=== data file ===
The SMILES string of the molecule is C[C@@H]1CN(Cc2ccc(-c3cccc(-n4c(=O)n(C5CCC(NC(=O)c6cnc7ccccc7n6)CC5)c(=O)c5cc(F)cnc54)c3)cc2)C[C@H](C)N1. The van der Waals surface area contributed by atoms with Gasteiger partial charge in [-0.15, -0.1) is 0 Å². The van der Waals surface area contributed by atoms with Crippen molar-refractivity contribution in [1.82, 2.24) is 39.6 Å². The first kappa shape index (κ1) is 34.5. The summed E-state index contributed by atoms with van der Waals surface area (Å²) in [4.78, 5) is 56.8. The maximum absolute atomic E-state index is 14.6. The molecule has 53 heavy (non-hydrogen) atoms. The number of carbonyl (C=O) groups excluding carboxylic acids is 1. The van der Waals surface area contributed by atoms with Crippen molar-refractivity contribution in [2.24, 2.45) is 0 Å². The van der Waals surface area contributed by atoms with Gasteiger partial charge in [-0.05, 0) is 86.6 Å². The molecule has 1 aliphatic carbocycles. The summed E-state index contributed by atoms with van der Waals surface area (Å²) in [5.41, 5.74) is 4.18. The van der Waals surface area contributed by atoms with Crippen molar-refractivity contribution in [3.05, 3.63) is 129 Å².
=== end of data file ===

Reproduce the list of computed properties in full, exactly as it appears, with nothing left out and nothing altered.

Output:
The SMILES string of the molecule is C[C@@H]1CN(Cc2ccc(-c3cccc(-n4c(=O)n(C5CCC(NC(=O)c6cnc7ccccc7n6)CC5)c(=O)c5cc(F)cnc54)c3)cc2)C[C@H](C)N1. The van der Waals surface area contributed by atoms with Gasteiger partial charge in [-0.15, -0.1) is 0 Å². The van der Waals surface area contributed by atoms with Crippen molar-refractivity contribution in [1.82, 2.24) is 39.6 Å². The first kappa shape index (κ1) is 34.5. The summed E-state index contributed by atoms with van der Waals surface area (Å²) in [4.78, 5) is 56.8. The maximum absolute atomic E-state index is 14.6. The molecule has 53 heavy (non-hydrogen) atoms. The number of carbonyl (C=O) groups excluding carboxylic acids is 1. The van der Waals surface area contributed by atoms with Crippen molar-refractivity contribution in [2.24, 2.45) is 0 Å². The van der Waals surface area contributed by atoms with Gasteiger partial charge in [-0.05, 0) is 86.6 Å². The molecule has 1 aliphatic carbocycles. The summed E-state index contributed by atoms with van der Waals surface area (Å²) in [5.41, 5.74) is 4.18. The van der Waals surface area contributed by atoms with Crippen molar-refractivity contribution in [3.05, 3.63) is 129 Å².